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  • Apollon Bairaktaridis

Erdoğan Announces the Reopening of the Ghost Town of Varosha in Cyprus; Going Against UN Regulations

The planned reopening of a ghost town on Cyprus’ eastern shore has drawn criticism from the EU and the Republic of Cyprus.

The resurfacing of streets is one of the first steps involved in the reopening of Varosha. (Photo: Tagesschau)

Varosha was once a very popular Mediterranean tourist destination that attracted mostly upper-class vacationers from around Europe. After the Turkish invasion of Cyprus in response to a military coup by Greek paramilitaries, the area was occupied by Turkish forces and 45.000 Greeks who inhabited that city before the invasion were forced to leave (This forced expulsion was part of a larger population swap in which 150.000 Greeks from the northern part of the island and 60.000 Turkish Cypriots from the southern part of the island were forcibly removed). Varosha was later declared a restricted military area. Slowly but surely, Varosha turned into a ghost town as nature reclaimed more and more of the formerly inhabited buildings each year.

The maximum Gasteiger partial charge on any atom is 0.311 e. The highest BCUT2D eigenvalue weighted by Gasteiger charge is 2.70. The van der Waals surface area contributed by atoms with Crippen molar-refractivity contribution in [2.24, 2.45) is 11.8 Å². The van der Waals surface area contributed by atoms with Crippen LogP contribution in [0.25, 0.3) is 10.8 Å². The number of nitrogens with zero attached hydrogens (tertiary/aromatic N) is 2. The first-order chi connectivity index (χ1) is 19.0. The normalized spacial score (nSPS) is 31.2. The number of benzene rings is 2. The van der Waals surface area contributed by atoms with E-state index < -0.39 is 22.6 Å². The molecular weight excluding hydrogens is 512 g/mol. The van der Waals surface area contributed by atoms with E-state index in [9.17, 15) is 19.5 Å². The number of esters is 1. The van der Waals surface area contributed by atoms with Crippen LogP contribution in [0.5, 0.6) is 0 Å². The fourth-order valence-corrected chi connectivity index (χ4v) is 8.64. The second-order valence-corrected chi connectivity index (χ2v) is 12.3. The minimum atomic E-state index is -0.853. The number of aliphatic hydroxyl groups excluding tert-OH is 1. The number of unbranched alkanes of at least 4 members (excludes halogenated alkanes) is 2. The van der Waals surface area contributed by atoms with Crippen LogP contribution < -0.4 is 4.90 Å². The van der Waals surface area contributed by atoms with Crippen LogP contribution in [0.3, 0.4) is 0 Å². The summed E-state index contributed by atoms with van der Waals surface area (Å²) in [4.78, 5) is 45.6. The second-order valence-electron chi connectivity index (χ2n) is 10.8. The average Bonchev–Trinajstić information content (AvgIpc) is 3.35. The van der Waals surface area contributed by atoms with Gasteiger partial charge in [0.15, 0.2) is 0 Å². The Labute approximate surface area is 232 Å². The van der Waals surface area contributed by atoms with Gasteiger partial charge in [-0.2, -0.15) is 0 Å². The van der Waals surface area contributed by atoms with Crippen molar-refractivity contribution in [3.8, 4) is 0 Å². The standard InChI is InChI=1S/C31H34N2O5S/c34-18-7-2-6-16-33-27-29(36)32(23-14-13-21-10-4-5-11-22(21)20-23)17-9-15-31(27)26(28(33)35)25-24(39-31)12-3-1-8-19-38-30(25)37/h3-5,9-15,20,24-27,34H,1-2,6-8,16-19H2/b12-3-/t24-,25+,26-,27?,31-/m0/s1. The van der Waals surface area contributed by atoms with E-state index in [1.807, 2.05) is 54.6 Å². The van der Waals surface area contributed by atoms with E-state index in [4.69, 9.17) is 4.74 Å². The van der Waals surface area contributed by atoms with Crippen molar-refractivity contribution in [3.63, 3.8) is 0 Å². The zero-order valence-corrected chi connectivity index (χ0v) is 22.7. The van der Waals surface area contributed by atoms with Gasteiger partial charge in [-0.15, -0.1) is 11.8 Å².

According to a UN-Resolution it is not allowed to populate the ghost-town with settlers except its former inhabitants. As long as Cyprus remains divided in two parts it is not possible for the former inhabitants of Varosha to return to their homes. However, the Turkish President Erdogan announced the partial reopening of the ghost-town by violating the resolutions 550 and 789 of the UN Security Council. He also stated that Cyprus has to be divided into two states officially. The state of Northern Cyprus, which was founded after the invasion of 1974, is not recognized internationally by any state, except for Turkey.

These recent measures provoked an international reaction. The UN, the EU and the foreign ministers of Germany, USA and France condemned Turkey and its one-sided actions that can destabilize the region. The President of Turkey, Recep Erdoğan, has caused serious denouncements of his actions in the past by leaders in the West. The EU, of whom Cyprus is a member, is being called on by Greek Cypriots to ensure that the UN Resolutions are being properly followed. This step of Erdoğan will once again open the debate within the EU to terminate the failed accession negotiation with Turkey, as the accession of Turkey to the European Union now seems highly unlikely given the present state of Turkish politics.

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